Characterization of the Plasmodium Interspersed Repeats (PIR) proteins of Plasmodium chabaudi indicates functional diversity
journal contributionposted on 15.10.2020 by Xue Yan Yam, Thibaut Brugat, Anthony Siau, Jennifer Lawton, Daniel S Wong, Abdirahman Farah, Jing Shun Twang, Xiaohong Gao, Jean Langhorne, Peter R Preiser
Any type of content formally published in an academic journal, usually following a peer-review process.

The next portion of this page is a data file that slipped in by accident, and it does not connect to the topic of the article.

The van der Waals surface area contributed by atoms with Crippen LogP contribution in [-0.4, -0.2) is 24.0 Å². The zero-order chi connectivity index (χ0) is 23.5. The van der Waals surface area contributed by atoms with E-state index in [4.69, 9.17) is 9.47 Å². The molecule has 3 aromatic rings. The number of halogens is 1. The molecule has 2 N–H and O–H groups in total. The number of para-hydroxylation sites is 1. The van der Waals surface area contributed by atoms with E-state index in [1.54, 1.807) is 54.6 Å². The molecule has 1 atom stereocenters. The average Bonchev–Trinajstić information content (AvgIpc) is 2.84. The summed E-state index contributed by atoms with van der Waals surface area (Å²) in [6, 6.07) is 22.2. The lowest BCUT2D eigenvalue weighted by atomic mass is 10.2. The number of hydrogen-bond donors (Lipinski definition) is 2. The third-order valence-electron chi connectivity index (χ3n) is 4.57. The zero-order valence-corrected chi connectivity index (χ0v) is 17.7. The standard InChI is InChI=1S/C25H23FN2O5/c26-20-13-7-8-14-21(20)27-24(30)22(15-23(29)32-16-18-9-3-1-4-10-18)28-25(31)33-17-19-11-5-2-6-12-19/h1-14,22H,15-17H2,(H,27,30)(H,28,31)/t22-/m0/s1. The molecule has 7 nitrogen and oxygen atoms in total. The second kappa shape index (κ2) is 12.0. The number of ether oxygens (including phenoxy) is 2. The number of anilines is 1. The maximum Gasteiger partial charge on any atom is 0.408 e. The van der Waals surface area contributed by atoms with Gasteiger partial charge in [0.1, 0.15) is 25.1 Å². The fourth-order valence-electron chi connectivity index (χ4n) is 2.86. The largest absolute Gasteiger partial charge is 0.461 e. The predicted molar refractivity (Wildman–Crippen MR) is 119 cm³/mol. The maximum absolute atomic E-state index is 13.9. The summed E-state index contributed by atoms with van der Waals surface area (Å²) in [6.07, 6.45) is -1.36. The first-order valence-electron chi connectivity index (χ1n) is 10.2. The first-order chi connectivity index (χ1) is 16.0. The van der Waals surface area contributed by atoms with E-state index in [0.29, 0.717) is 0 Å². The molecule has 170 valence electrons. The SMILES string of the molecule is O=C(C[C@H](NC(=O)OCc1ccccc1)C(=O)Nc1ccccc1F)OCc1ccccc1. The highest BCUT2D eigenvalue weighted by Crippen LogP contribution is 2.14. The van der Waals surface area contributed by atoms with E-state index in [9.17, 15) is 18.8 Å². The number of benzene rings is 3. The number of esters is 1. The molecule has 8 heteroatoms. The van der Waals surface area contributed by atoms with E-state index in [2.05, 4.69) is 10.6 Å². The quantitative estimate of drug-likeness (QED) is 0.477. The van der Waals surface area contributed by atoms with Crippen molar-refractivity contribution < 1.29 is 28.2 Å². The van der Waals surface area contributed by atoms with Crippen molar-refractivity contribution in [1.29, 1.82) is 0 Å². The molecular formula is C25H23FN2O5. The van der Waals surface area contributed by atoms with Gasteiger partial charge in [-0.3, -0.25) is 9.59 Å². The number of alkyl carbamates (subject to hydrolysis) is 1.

Plasmodium multigene families play a central role in the pathogenesis of malaria. The Plasmodium interspersed repeat (pir) genes comprise the largest multigene family in many Plasmodium spp. However their function(s) remains unknown. Using the rodent model of malaria, Plasmodium chabaudi, we show that individual CIR proteins have differential localizations within infected red cell (iRBC), suggesting different functional roles in a blood-stage infection. Some CIRs appear to be located on the surface of iRBC and merozoites and are therefore well placed to interact with host molecules. In line with this hypothesis, we show for the first time that a subset of recombinant CIRs bind mouse RBCs suggesting a role for CIR in rosette formation and/or invasion. Together, our results unravel differences in subcellular localization and ability to bind mouse erythrocytes between the members of the cir family, which strongly suggest different functional roles in a blood-stage infection.